Date of Award


Document Type


Degree Name

Doctor of Psychology (PsyD)



First Advisor

Laurie Roehrich, Ph.D.

Second Advisor

Beverly Goodwin, Ph.D.

Third Advisor

Derek Hatfield, Ph.D.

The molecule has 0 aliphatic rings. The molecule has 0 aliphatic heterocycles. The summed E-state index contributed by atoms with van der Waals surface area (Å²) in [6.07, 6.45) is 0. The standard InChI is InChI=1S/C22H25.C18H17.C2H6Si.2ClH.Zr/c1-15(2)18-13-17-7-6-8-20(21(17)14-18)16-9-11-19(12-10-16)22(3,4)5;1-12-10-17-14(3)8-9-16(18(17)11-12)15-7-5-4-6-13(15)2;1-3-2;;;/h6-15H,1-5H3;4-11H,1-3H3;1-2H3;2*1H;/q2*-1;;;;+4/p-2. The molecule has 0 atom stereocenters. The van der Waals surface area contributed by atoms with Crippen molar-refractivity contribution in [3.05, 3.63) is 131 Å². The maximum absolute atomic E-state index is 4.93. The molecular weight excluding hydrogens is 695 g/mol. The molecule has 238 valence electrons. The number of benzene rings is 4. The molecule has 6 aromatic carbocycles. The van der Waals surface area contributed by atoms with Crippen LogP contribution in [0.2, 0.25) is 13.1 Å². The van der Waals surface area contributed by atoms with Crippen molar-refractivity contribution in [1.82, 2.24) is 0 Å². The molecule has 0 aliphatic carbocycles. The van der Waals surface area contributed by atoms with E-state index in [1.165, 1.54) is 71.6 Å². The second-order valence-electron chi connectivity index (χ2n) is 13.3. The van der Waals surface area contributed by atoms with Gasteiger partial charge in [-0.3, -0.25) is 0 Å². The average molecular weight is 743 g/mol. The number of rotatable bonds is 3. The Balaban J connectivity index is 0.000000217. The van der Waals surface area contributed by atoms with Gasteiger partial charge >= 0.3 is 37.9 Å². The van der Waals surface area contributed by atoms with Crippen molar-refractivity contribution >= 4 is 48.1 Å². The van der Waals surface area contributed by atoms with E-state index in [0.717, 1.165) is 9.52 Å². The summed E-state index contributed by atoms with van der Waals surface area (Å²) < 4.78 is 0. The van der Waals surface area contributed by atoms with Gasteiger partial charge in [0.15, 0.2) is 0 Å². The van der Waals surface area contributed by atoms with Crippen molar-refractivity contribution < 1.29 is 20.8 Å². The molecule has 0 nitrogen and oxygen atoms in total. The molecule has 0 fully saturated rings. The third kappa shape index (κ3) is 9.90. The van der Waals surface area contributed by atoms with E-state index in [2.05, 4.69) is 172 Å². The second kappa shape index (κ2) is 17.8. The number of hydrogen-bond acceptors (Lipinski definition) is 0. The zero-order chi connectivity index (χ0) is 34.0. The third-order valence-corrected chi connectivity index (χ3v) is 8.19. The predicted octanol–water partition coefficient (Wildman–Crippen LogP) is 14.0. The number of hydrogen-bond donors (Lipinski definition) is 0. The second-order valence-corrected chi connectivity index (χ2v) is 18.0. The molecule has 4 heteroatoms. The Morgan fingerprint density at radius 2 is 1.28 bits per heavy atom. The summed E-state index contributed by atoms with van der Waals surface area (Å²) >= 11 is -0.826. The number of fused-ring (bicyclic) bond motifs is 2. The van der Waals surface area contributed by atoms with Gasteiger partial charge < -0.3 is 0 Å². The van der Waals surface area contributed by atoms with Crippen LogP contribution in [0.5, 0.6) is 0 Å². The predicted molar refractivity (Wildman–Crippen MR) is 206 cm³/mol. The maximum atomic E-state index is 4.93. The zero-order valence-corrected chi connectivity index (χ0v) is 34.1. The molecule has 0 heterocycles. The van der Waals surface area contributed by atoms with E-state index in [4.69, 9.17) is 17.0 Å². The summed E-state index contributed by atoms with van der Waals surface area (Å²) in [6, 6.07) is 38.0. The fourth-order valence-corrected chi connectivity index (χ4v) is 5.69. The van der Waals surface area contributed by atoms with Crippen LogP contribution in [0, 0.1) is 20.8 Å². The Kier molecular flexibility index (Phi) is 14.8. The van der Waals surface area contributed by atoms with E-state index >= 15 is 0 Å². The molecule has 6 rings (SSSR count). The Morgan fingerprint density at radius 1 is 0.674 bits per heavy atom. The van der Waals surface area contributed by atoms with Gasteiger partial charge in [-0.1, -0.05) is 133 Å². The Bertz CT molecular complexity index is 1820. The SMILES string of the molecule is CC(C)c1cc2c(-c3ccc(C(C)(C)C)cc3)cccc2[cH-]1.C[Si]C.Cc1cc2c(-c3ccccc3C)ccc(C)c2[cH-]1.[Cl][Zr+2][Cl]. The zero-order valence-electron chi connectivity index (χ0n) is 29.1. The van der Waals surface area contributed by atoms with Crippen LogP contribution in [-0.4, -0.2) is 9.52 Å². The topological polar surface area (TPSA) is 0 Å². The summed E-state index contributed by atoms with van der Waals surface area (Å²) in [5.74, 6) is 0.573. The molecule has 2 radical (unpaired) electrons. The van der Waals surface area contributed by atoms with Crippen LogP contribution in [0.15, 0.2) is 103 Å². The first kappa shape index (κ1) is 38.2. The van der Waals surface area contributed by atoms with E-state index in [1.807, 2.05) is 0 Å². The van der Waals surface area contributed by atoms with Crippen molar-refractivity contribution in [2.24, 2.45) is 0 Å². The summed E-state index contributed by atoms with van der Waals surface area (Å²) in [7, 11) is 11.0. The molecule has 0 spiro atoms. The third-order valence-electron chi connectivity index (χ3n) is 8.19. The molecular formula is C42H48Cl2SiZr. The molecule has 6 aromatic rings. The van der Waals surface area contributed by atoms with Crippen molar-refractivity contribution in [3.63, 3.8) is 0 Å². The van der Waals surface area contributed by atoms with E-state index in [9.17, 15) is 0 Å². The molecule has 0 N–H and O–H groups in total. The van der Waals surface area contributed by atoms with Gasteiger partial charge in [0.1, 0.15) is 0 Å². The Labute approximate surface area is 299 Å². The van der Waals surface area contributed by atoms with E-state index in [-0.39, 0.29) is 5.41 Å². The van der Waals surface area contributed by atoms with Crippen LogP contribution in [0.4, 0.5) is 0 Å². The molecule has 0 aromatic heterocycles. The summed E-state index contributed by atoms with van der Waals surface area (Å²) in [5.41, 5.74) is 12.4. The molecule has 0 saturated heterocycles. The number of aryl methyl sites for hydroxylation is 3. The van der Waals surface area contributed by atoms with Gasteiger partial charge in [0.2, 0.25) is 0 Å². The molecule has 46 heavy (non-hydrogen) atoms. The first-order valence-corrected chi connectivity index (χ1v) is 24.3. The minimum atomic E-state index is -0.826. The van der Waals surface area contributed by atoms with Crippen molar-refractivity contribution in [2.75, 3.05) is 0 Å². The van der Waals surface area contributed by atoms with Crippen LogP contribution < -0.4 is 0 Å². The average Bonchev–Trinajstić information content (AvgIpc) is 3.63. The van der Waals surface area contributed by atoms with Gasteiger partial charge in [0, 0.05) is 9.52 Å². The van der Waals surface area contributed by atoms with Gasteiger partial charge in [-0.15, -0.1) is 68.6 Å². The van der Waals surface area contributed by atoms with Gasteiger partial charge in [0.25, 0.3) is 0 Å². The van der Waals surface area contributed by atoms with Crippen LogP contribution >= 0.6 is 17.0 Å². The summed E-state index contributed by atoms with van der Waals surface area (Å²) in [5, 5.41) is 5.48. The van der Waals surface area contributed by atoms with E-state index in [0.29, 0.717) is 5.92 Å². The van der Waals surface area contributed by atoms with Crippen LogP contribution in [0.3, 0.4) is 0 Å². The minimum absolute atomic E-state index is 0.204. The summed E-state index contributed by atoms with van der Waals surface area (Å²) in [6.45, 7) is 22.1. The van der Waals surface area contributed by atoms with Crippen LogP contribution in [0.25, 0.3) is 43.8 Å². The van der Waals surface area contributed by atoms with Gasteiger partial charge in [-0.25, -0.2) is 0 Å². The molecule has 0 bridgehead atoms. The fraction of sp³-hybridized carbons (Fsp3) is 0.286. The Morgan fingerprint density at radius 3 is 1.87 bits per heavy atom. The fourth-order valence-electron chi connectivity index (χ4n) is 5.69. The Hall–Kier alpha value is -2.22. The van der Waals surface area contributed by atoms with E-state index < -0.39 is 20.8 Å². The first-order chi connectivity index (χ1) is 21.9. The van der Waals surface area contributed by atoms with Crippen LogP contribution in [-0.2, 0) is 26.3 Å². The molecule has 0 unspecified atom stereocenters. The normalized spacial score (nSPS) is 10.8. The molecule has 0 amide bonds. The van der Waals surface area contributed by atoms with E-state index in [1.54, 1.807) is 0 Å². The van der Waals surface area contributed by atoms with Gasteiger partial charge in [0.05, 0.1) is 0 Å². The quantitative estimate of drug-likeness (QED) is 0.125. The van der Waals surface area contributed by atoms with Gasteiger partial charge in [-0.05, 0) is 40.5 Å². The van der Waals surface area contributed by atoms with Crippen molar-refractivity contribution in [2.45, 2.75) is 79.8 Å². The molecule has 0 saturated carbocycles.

Direct to consumer advertising (DTCA) has dramatically increased consumer requests for psychopharmacological treatments for depression. Despite increases in treatment awareness and availability, mental health stigma continues to serve as a significant barrier to help seeking behavior among college students. This repeated measures experimental design explored the impact of a mock "radio advertisement" intended to simulate a DTCA with or without a directive to speak to a mental health provider about talk, medication and/or combined treatment options, on intention to seek treatment, attitudes towards seeking treatment and perception of self and social stigma. Additionally, the impact of certain personality factors such as openness to experience and neuroticism were explored. Experience with previous treatment including talk therapy, diagnosis, and psychotropic medication were also examined to assess their impact on intention to seek counseling, attitudes towards seeking professional psychological help, and perceived stigma. Participants included 226 college students enrolled in General Psychology courses at a mid-sized, rural Pennsylvania university. Participant's perceived stigma, attitudes towards seeking help, and intention to seek counseling in the future were assessed before and after exposure to the DTCA media stimulus. In general, results support previous research regarding the inverse relationship between perceived stigma and attitudes towards help seeking and intention to seek treatment in the future. As expected, men experience greater stigma and therefore demonstrate more negative attitudes towards treatment and decreased intention to seek treatment. Regardless of treatment group, exposure to DTCA resulted in significant increases in attitudes towards seeking professional psychological help. A positive previous experience with talk therapy, diagnosis, and/or psychotropic medication was observed to have a significant positive impact on attitudes towards seeking help and intention to seek treatment in the future. As in prior studies, DTCA aimed at medication treatment did increase positive attitudes towards help seeking. Importantly, the psychotherapy and combined messages (never highlighted in traditional psychopharmacological advertising) also showed effects. Future research may consider a focus on crafting very specific health messages aimed at gender differences, stigma reduction, and positive effects of "talk therapy", and testing the real-world impact of these messages on the treatment initiation in counseling and psychotherapy settings.